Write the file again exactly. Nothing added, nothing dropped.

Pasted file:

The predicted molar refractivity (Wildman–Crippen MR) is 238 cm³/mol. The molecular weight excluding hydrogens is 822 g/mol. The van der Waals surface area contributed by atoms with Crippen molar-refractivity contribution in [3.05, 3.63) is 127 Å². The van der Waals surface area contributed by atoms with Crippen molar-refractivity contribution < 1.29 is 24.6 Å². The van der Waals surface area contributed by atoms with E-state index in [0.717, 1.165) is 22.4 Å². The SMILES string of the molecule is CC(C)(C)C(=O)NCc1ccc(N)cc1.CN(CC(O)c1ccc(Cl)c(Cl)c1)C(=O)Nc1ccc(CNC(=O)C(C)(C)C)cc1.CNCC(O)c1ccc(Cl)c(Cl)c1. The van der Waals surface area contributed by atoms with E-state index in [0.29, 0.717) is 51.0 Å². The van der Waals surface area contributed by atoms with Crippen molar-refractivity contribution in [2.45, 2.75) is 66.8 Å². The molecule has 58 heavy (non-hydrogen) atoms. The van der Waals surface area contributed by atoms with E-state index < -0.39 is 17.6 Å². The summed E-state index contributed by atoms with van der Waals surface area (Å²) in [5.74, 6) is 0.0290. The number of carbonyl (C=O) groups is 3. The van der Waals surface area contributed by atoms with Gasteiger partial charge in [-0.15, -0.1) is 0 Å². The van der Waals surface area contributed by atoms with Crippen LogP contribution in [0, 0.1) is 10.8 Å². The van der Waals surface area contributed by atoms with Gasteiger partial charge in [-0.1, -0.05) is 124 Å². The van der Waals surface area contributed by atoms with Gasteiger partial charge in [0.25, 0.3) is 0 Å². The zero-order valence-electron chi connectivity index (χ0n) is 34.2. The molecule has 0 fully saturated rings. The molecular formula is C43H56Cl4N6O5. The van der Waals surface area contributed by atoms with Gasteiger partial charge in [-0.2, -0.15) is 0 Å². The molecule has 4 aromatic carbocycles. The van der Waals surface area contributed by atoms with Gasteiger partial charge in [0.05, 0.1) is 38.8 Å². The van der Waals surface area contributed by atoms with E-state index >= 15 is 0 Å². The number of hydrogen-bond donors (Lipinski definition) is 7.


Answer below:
The predicted molar refractivity (Wildman–Crippen MR) is 238 cm³/mol. The molecular weight excluding hydrogens is 822 g/mol. The van der Waals surface area contributed by atoms with Crippen molar-refractivity contribution in [3.05, 3.63) is 127 Å². The van der Waals surface area contributed by atoms with Crippen molar-refractivity contribution < 1.29 is 24.6 Å². The van der Waals surface area contributed by atoms with E-state index in [0.717, 1.165) is 22.4 Å². The SMILES string of the molecule is CC(C)(C)C(=O)NCc1ccc(N)cc1.CN(CC(O)c1ccc(Cl)c(Cl)c1)C(=O)Nc1ccc(CNC(=O)C(C)(C)C)cc1.CNCC(O)c1ccc(Cl)c(Cl)c1. The van der Waals surface area contributed by atoms with E-state index in [0.29, 0.717) is 51.0 Å². The van der Waals surface area contributed by atoms with Crippen molar-refractivity contribution in [2.45, 2.75) is 66.8 Å². The molecule has 58 heavy (non-hydrogen) atoms. The van der Waals surface area contributed by atoms with E-state index < -0.39 is 17.6 Å². The summed E-state index contributed by atoms with van der Waals surface area (Å²) in [5.74, 6) is 0.0290. The number of carbonyl (C=O) groups is 3. The van der Waals surface area contributed by atoms with Gasteiger partial charge in [-0.15, -0.1) is 0 Å². The van der Waals surface area contributed by atoms with Crippen LogP contribution in [0, 0.1) is 10.8 Å². The van der Waals surface area contributed by atoms with Gasteiger partial charge in [-0.1, -0.05) is 124 Å². The van der Waals surface area contributed by atoms with Gasteiger partial charge in [0.25, 0.3) is 0 Å². The zero-order valence-electron chi connectivity index (χ0n) is 34.2. The molecule has 0 fully saturated rings. The molecular formula is C43H56Cl4N6O5. The van der Waals surface area contributed by atoms with Gasteiger partial charge in [-0.2, -0.15) is 0 Å². The molecule has 4 aromatic carbocycles. The van der Waals surface area contributed by atoms with Gasteiger partial charge in [0.05, 0.1) is 38.8 Å². The van der Waals surface area contributed by atoms with E-state index >= 15 is 0 Å². The number of hydrogen-bond donors (Lipinski definition) is 7.